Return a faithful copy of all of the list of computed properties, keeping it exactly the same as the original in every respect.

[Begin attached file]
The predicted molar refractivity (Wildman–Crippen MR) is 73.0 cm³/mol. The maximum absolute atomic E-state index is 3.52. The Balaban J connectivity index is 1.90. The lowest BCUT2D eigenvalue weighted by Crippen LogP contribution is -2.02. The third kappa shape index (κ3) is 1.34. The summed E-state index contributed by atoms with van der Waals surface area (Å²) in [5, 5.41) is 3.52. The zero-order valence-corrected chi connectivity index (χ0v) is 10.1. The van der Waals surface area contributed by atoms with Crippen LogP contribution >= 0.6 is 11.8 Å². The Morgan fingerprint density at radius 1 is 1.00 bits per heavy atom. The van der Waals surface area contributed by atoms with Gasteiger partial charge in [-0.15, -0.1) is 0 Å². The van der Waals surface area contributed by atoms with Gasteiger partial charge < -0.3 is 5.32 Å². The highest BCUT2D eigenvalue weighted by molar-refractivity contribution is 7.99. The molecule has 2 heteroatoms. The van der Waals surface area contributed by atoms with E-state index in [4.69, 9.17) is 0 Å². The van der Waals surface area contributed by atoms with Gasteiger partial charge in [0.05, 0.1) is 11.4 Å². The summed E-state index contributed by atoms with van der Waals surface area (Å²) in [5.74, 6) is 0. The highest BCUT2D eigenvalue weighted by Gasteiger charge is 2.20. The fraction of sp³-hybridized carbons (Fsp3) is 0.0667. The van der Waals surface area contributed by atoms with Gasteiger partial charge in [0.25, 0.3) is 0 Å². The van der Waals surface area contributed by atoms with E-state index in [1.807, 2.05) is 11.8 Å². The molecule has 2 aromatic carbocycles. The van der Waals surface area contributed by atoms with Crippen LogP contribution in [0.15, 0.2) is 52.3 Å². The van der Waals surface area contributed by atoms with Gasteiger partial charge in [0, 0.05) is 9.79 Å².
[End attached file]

The predicted molar refractivity (Wildman–Crippen MR) is 73.0 cm³/mol. The maximum absolute atomic E-state index is 3.52. The Balaban J connectivity index is 1.90. The lowest BCUT2D eigenvalue weighted by Crippen LogP contribution is -2.02. The third kappa shape index (κ3) is 1.34. The summed E-state index contributed by atoms with van der Waals surface area (Å²) in [5, 5.41) is 3.52. The zero-order valence-corrected chi connectivity index (χ0v) is 10.1. The van der Waals surface area contributed by atoms with Crippen LogP contribution >= 0.6 is 11.8 Å². The Morgan fingerprint density at radius 1 is 1.00 bits per heavy atom. The van der Waals surface area contributed by atoms with Gasteiger partial charge in [-0.15, -0.1) is 0 Å². The van der Waals surface area contributed by atoms with Gasteiger partial charge < -0.3 is 5.32 Å². The highest BCUT2D eigenvalue weighted by molar-refractivity contribution is 7.99. The molecule has 2 heteroatoms. The van der Waals surface area contributed by atoms with E-state index in [4.69, 9.17) is 0 Å². The van der Waals surface area contributed by atoms with Gasteiger partial charge in [0.05, 0.1) is 11.4 Å². The summed E-state index contributed by atoms with van der Waals surface area (Å²) in [5.74, 6) is 0. The highest BCUT2D eigenvalue weighted by Gasteiger charge is 2.20. The fraction of sp³-hybridized carbons (Fsp3) is 0.0667. The van der Waals surface area contributed by atoms with Gasteiger partial charge in [0.25, 0.3) is 0 Å². The van der Waals surface area contributed by atoms with E-state index in [1.807, 2.05) is 11.8 Å². The molecule has 2 aromatic carbocycles. The van der Waals surface area contributed by atoms with Crippen LogP contribution in [0.15, 0.2) is 52.3 Å². The van der Waals surface area contributed by atoms with Gasteiger partial charge in [0, 0.05) is 9.79 Å².